“To publish or not to publish?” has been quite the subject of late given the self-publishing revolution. However, maybe what we should really talk about is to write or not to write.
I hear this story pretty much weekly: “I want to write a book, but every time I start it sounds stupid. I can’t be like you and just pound stuff out.”
I wish there were some truth to that statement. Sadly, if you really believe that writers can just pound out one beautifully crafted sentence after another, you’ve seen too many episodes of Castle.
Writers are daring people. We understand that we’re putting ourselves out there publicly when we hit the publish button. However, we get to that point because we know the big secret: Self-esteem. You know the saying about if anything comes easily it’s not worth doing? If writers subscribed to that theory, the vast majority of books would never have been written.
Every writer will tell you that first drafts are absolutely horrific! This goes beyond bad grammar and typos. A first draft will contain storylines with holes and underdeveloped characters. Details that the writer thought were added will have been omitted. Most likely, a first draft will be all over the place and make a little sense, even to the writer. This is why many people abandon writing projects early on.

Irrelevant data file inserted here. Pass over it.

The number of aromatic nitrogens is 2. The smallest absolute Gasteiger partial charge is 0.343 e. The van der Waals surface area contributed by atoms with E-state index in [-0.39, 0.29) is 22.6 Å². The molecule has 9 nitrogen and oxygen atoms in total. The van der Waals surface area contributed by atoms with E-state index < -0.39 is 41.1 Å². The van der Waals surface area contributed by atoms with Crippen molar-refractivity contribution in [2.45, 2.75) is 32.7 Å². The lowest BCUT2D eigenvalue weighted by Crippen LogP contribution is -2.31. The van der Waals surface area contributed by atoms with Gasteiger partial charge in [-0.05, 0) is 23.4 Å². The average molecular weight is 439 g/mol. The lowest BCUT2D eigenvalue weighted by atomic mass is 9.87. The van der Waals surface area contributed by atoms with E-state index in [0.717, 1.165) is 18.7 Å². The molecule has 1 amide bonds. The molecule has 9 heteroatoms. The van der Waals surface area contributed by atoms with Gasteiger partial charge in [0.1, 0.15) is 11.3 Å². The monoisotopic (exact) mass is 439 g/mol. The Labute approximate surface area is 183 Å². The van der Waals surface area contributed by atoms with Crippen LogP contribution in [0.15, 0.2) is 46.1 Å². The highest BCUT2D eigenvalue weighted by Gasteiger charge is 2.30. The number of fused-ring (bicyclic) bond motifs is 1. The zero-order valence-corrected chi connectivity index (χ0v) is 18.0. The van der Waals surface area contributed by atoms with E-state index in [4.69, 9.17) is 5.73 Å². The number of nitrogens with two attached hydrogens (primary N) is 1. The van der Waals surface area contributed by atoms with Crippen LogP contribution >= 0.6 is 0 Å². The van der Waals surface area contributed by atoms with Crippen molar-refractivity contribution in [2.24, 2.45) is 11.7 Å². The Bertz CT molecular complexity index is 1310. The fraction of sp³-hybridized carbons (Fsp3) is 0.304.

TV shows like Castle and Murder She Wrote depict authors who type words that flow off of the page without a single error of typo. As viewers, we don’t consider that behind that scene was a writer who struggled with those words, writing draft after draft, until the perfect sentences were crafted. While it is possible they nailed those two profound sentences Doogie Houser typed on the first try, it is more likely that they played with it five times to ensure the voice was right. You will never know because the magic of Hollywood is for the viewer not to see the struggle.
My first book, Love’s Forbidden Flower, was drafted in just over a month. 130,000 words in about 40 days, yet it wasn’t published until nearly one year later because first drafts are always horrible. Not only had I written things that didn’t make sense, I had so many words that Herman Melville would have been envious. If anyone were to read that first draft, and Lord knows I would never let them, they would be appalled. It took me three attempts at playing with the voice and point of view before I was satisfied. Three drafts! Granted I didn’t rewrite the entire book each time, but one time I came pretty close. Eventually 130,000 words of babbling was not cut but reshaped down to 93,000.
Some story changes happened after I went through my first round of beta readers. After my second round of beta I was still adding details to enrich the story. The whole process felt like it took forever, but it was absolutely freaking worth it! If I had given up hope when I saw how bad the first draft was, Love’s Forbidden Flower never would have seen the light of day, and all those letters I get from people saying that I have changed their world view never would have happened.
The moral is to never lose faith in your abilities. Keep pushing.